The result of this systematically inadequate pediatric labeling is that off-label prescribing by physicians has “by default become an established standard of care of children.” Pediatricians must, through a combination of guesswork and extrapolation from information gleaned from studies of adults, estimate the proper therapeutic regimen for their pediatric patients. While such off-label prescriptions are explicitly lawful, they create significant risks to the health of pediatric populations. These dangers are not just theoretical but real: Drugs that have been administered to children without sufficient pediatric testing have resulted in severe toxic effects, including fatalities. Perhaps the most widely-recognized example is the death of a number of newborn infants in the 1950s as a result of “gray-baby” syndrome induced by chloramphenicol, which was never tested for safety and efficacy in neonates. More recent examples include toxicities experienced in the pediatric use of common drugs such as bupivacaine, vecuronium, midazolam, and fentanyl. These fatalities and adverse reactions could be eliminated by ensuring that drugs used in children are properly tested in pediatric populations.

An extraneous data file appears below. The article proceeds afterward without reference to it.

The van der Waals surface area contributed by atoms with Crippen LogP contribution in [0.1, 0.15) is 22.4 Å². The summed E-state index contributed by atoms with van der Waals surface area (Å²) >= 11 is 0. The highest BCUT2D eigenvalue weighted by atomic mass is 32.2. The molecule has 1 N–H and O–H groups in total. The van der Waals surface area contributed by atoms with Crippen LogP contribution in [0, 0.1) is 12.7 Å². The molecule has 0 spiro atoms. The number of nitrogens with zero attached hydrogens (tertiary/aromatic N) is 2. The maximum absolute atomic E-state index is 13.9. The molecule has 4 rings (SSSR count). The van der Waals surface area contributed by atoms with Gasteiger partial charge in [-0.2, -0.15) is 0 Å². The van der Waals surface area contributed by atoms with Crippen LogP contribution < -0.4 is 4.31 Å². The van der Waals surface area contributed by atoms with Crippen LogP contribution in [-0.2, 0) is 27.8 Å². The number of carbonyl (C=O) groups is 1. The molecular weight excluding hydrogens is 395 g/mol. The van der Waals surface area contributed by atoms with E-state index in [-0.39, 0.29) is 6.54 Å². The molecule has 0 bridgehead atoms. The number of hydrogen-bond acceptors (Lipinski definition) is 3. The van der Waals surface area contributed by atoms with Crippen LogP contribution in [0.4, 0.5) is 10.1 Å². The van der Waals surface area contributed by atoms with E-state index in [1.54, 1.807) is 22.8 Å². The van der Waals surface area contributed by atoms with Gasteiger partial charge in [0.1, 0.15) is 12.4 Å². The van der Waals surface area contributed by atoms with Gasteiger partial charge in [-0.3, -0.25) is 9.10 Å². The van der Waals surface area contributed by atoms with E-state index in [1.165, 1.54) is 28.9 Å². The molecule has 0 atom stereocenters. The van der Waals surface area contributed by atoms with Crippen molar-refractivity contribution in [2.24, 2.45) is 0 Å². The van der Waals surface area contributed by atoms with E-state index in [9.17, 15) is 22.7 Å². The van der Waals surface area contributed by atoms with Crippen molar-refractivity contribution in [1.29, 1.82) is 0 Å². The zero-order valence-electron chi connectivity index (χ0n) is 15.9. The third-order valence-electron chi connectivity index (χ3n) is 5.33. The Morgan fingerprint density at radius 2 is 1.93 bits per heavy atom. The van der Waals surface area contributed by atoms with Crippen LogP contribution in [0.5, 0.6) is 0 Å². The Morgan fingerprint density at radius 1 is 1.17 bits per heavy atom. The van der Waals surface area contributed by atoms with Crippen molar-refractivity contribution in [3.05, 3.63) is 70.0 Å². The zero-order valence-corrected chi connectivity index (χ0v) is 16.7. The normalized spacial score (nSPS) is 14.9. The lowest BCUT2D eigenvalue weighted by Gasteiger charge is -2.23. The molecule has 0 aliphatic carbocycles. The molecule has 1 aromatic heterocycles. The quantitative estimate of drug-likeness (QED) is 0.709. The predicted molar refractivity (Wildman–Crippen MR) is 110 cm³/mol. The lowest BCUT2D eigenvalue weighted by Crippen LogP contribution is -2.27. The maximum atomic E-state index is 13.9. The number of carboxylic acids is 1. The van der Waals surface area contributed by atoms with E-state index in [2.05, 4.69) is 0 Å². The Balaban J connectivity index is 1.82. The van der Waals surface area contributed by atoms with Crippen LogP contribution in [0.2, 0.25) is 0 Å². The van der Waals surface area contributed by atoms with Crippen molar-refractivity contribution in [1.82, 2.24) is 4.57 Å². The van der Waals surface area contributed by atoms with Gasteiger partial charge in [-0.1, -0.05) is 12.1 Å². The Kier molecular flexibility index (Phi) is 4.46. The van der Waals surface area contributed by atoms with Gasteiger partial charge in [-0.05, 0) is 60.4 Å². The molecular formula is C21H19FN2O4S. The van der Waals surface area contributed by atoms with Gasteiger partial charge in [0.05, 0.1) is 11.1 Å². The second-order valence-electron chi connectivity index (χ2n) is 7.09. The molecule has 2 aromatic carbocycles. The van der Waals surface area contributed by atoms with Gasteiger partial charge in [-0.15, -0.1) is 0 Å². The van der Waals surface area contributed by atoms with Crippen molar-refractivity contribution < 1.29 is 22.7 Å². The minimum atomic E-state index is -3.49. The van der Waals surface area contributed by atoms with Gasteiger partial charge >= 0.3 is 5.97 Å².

B. THE ETHICAL DILEMMA OF PEDIATRIC TESTING
While inadequate information clearly poses risks to pediatric patients, pediatric testing poses risks of its own. As a result, it is perhaps on an ethical rather than a legal level that FDA’s rule is most controversial. As part of its argument that the Pediatric Testing rule is authorized by the FDCA, FDA argues that the rule is authorized by § 505(i), which allows FDA to make exceptions to its normal regulations for the purpose of allowing investigations of new drugs, and by § 505(k), which requires FDA to have “due regard . . . for the interests of patients” subject to those investigational drugs. Together, FDA argues, these provisions allow it to “impose conditions on the investigation of new drugs, including conditions related to the ethics of a proposed investigation and to the interests of patients.” In the context of pediatric drugs, “[b]ecause exclusion of pediatric patients from clinical trials may deny them an equitable share of the benefits of research, [these provisions] authorize FDA to require their inclusion in clinical trials.” In short, FDA argues that the ethical treatment of children requires the Pediatric Testing rule.